Originally published February 2017
So I needed something completely different after “Mischling.”
There seems something almost unholy about reading a memoir that centers on one comedienne’s obsession with celebrity as a followup to a novel about the atrocities of the Holocaust, but quite honestly, between that and the horror show that is cable news these days, I just wanted something mindless and entertaining, and Griffin delivered.
It’s probably fair to say that Kathy Griffin is one of those comediennes you love or hate. It’s not that you “get” her or your don’t — I think everyone knows that, to a degree, celebrity obsession is her schtick — it’s just that you either find her entertaining or … not. Me? I dig her. I wouldn’t have picked up the book if I didn’t. But, as with many comedians, sometimes a 90-minute standup routine is overwhelming. (Case in point, Lewis Black. God bless that man, but a three-minute segment on The Daily Show leaves me exhausted.)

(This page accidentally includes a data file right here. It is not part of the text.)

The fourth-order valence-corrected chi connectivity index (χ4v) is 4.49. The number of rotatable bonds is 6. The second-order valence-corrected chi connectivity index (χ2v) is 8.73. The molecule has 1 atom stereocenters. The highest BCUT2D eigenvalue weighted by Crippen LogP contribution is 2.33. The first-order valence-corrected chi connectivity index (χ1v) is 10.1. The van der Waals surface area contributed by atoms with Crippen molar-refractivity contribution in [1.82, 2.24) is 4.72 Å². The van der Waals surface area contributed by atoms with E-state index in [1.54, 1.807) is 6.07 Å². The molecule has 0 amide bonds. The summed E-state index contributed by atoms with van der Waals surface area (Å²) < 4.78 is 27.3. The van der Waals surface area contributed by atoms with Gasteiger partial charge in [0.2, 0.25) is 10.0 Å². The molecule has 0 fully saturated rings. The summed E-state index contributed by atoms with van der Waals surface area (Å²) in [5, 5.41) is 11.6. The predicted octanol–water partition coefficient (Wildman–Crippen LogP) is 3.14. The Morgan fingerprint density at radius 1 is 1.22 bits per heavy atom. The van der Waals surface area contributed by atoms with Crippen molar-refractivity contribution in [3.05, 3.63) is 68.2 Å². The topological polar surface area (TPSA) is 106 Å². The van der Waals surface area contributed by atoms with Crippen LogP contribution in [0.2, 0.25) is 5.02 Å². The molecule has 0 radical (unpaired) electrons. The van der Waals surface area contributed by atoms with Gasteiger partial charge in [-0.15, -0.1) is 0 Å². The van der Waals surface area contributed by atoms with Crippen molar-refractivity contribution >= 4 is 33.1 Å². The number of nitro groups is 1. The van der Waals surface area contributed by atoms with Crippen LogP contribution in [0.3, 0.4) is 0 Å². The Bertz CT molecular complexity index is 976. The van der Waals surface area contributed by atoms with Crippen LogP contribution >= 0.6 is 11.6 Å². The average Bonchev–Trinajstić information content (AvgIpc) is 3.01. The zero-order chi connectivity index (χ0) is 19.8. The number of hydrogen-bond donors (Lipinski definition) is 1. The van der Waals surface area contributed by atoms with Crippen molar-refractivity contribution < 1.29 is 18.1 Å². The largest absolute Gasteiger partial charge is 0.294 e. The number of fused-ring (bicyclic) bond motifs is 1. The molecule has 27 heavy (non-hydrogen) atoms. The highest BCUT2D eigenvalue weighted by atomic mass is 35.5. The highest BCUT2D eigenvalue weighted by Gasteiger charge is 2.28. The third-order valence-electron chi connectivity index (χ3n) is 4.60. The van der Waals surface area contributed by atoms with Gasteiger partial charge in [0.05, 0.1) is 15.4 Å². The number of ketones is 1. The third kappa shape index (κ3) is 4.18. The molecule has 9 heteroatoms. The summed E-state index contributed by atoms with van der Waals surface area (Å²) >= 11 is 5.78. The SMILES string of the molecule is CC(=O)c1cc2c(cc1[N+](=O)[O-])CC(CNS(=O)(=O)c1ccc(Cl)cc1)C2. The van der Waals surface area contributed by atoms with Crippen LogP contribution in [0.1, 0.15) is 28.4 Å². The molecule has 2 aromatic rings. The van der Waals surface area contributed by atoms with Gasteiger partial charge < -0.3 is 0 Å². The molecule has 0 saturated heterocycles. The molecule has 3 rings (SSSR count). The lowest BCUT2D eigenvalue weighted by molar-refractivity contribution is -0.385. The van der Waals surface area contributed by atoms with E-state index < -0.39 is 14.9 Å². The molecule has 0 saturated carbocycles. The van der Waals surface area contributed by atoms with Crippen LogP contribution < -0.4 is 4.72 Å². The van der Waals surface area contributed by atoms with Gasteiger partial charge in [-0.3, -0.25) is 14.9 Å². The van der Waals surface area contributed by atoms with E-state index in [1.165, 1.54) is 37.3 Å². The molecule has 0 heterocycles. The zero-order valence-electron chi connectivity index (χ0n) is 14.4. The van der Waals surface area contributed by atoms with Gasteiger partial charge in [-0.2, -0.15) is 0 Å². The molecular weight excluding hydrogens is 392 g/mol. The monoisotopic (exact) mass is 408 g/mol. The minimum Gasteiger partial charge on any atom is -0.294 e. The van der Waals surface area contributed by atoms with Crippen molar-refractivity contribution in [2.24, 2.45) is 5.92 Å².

The beauty of “Celebrity Run-Ins” and its format is that even if you love Griffin, sometimes she is best in small doses. And with this book, you can pick it up and set it down over time and not miss a beat.
Need 10 minutes of a meet-up with Cher? The book has you covered. Thanksgiving dinner with Ron Jeremy? Yup. Getting epic breakup survival advice from Jane Fonda? Check. They’re all here, from Anderson Cooper to Miley Cyrus to Josh Groban to Ozzy Osbourne to Sean Penn to Sia, Steinem, Tatum and Trump. (That last one hurt.)
Keeping in mind that this is completely from Griffin’s perspective, it’s impossible to know for sure which celebrities sidle up to her because they’re befriending the enemy in order to stay out of her act, but what I found was a remarkable example of how people from opposite ends of the spectrum can share rewarding friendships. And a reminder that celebrity is just a day job — these are all real people with real lives outside the spotlight.
I also learned that Barry Manilow does not like rap. This impresses me.